Squash vine borers are orange and black moths who lay their eggs at the base of squash plants so their larvae can tunnel in and eat the vine from the inside out. Their boring often results in a substance that looks like sawdust spilling out of your squash vines and if you find this early you can actually perform a little bit of field surgery to remove the grubs from the hollow vines. Just make sure to cover the incision with soil or gardeners tape after you remove the larvae.
The most effective method of keeping both of these insects off of your plants is to cover them with row cover or insect netting when they are still young. Unfortunately because squash needs to be pollinated by insects, you will have to remove the cover as soon as your plants start flowering to allow pollinators in.
The most common diseases to appear on squash plants are powdery mildew and blossom end rot. Powdery mildew appears as a white blotchy substance that coats the leaves and eventually causes the plant to wilt and die. If you live in an area with high humidity and frequent rainfall you will most likely experience powdery mildew at some point in the season. Luckily many varieties of squash are resistant to this disease which will buy you a lot of time before your plant succumbs to the blight. Look for varieties that say “Powdery Mildew Resistant” or “PM Resistant” when selecting your seeds.
Blossom end rot is exactly what it sounds like, the blossom end of your squashes will develop a black spot and eventually rot the whole fruit. This is often caused by calcium deficiency or lack of water so if you are seeing blossom end rot, make sure you are watering consistently and consider adding calcium to your soil for help with this problem in the long-term.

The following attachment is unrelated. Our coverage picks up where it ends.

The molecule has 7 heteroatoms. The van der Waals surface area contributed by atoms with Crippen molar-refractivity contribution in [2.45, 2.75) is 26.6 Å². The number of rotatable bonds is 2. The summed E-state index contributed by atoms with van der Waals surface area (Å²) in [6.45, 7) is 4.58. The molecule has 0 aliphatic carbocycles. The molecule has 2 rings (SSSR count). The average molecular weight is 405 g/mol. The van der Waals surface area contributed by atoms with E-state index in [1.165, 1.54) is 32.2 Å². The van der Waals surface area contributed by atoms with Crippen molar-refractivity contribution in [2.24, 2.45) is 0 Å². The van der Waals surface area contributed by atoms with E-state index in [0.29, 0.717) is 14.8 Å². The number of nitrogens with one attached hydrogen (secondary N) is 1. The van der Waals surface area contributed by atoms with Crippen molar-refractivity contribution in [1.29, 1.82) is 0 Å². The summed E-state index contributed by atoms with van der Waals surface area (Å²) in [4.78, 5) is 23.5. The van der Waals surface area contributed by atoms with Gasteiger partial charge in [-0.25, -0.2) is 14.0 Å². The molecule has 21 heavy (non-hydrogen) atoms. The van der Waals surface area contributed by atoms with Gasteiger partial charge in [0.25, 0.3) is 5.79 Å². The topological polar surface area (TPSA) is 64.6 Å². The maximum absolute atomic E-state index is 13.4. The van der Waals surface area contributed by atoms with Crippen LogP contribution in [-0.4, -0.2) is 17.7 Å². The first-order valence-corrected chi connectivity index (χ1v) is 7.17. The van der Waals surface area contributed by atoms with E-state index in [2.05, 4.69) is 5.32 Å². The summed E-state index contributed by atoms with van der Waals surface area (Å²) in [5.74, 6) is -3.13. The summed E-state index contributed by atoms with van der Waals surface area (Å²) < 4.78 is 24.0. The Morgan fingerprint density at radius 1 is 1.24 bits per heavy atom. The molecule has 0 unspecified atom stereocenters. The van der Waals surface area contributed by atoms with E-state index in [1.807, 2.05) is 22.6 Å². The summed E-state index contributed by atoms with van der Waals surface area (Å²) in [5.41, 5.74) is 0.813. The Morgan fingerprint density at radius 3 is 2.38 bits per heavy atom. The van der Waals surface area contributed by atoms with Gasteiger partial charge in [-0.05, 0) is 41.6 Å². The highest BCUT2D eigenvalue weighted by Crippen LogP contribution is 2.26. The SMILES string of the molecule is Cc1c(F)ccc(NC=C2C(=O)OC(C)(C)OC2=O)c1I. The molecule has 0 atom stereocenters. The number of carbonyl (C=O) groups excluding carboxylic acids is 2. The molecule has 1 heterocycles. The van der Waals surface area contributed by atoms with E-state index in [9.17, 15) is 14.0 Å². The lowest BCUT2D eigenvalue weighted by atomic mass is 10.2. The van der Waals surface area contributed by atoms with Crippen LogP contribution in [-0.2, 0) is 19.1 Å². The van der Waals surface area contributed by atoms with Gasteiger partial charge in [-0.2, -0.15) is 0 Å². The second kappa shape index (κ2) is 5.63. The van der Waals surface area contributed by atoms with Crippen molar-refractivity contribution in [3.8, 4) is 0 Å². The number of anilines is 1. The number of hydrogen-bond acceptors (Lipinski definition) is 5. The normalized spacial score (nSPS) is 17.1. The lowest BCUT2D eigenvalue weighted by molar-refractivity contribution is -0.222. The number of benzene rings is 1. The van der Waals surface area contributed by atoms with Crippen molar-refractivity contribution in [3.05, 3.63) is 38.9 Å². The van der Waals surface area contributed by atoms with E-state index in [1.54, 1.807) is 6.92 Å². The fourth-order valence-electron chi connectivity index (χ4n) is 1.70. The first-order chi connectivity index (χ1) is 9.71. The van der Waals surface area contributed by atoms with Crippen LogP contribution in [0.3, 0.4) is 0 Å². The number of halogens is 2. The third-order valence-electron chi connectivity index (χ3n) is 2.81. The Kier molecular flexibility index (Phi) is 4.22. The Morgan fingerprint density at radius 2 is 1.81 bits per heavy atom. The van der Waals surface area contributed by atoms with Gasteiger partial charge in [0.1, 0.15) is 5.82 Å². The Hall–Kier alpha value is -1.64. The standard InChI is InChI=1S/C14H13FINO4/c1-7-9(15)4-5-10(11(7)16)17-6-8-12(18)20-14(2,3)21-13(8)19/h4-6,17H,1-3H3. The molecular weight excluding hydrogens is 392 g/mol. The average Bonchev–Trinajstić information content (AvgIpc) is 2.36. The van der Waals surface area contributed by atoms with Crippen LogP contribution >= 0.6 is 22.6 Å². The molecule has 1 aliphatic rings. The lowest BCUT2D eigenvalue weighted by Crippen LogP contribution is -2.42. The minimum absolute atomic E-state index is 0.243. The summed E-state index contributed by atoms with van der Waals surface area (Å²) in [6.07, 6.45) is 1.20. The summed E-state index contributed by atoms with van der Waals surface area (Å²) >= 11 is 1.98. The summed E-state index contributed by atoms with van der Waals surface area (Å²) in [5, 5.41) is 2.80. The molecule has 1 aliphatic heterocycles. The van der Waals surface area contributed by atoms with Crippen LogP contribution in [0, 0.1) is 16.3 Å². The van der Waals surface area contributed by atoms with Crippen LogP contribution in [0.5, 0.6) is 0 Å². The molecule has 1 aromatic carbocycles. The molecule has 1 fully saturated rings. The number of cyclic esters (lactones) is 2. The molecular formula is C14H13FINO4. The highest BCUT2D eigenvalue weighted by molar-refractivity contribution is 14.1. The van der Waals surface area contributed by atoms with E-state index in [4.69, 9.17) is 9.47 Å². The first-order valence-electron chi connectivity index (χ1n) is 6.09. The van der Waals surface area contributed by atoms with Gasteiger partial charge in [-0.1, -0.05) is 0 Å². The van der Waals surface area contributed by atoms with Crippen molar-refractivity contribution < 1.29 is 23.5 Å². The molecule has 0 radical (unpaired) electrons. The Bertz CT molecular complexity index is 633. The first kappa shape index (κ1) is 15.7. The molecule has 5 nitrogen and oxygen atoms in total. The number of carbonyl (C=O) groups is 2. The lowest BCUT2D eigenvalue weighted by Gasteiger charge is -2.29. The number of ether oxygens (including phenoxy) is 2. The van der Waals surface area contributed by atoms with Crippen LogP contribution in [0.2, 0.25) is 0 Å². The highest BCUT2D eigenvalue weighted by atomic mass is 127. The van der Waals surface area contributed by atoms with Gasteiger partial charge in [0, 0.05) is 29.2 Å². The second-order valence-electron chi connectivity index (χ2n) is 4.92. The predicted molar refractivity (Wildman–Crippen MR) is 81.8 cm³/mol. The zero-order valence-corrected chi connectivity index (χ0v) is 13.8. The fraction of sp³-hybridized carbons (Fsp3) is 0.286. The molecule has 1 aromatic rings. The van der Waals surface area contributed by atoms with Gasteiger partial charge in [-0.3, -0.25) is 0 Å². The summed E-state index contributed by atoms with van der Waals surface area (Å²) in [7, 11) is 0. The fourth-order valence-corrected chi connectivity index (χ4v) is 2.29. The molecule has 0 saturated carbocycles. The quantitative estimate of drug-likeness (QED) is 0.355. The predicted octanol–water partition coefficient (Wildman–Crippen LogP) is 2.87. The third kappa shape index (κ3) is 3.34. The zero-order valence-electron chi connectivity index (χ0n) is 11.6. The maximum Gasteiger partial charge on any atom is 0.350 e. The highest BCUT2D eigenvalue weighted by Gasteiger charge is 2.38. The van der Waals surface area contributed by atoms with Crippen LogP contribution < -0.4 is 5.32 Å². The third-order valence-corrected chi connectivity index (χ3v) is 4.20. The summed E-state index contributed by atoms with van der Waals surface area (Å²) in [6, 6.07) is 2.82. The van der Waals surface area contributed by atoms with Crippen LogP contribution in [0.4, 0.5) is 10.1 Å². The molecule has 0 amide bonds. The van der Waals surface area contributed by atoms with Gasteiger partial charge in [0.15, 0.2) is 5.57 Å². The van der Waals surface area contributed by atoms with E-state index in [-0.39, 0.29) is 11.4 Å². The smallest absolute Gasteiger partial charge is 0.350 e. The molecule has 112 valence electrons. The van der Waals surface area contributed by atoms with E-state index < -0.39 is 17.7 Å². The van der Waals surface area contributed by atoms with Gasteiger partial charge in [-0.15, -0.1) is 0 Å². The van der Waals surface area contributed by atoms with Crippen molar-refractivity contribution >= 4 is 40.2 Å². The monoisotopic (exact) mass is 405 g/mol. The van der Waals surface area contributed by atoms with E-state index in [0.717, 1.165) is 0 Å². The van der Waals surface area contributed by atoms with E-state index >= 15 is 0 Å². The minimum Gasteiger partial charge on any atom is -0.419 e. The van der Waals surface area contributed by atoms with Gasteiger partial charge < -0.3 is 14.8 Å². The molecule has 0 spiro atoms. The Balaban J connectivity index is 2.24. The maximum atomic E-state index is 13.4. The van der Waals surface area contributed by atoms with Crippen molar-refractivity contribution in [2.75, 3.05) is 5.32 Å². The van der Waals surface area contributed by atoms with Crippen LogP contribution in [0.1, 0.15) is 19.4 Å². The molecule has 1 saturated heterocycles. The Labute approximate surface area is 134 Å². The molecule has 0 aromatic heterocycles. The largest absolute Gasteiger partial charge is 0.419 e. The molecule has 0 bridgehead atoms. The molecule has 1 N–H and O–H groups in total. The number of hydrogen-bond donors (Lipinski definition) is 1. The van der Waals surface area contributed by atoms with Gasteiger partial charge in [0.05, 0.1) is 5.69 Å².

Harvesting squash is one of the most rewarding garden activities and often results in an armful of food picked in minutes. Because summer squash is harvested in its unripe form, it’s up to your discretion when you pick it. You can even eat the flower before the fruit is fully formed. For most varieties the optimal time for tenderness and size is about 6 to 8 inches. Because summer squash is such a prolific producer you will likely need to harvest it every few days at the peak of the season. If you ignore your summer squash for a week you might discover some giant, overgrown fruits. If this happens, you should look up a good zucchini bread recipe because they will not be very good on the grill.
Winter squash is one of my favorite crops to harvest. Because it's harvested as a fully mature fruit with a protective outer skin you can simply leave the crop in the garden until the plant starts to die back. Then you get to do the gardener’s version of an egg hunt and walk around plucking the delicious gourds. In my experience, there are always more than you thought, so look carefully. The best way to tell if a winter squash is fully mature is to feel the stem at the top of the fruit. If the stem feels hard and woody, it's mature. Cut the stem several inches above the fruit when harvesting so it can properly seal and cure. Hard freezes can damage winter squash fruits so make sure to harvest them all if you are seeing lows below 32°F in the forecast. Often even the immature fruits will mature and cure properly if harvested and brought indoors so don’t let those go to waste.
Squash is one of the most rewarding crops to grow and provides a bounty of homegrown vegetables with very little effort. If you’re looking to round out your Three Sisters garden or provide a pile of veggies for your summer cookout, you can’t go wrong with squash.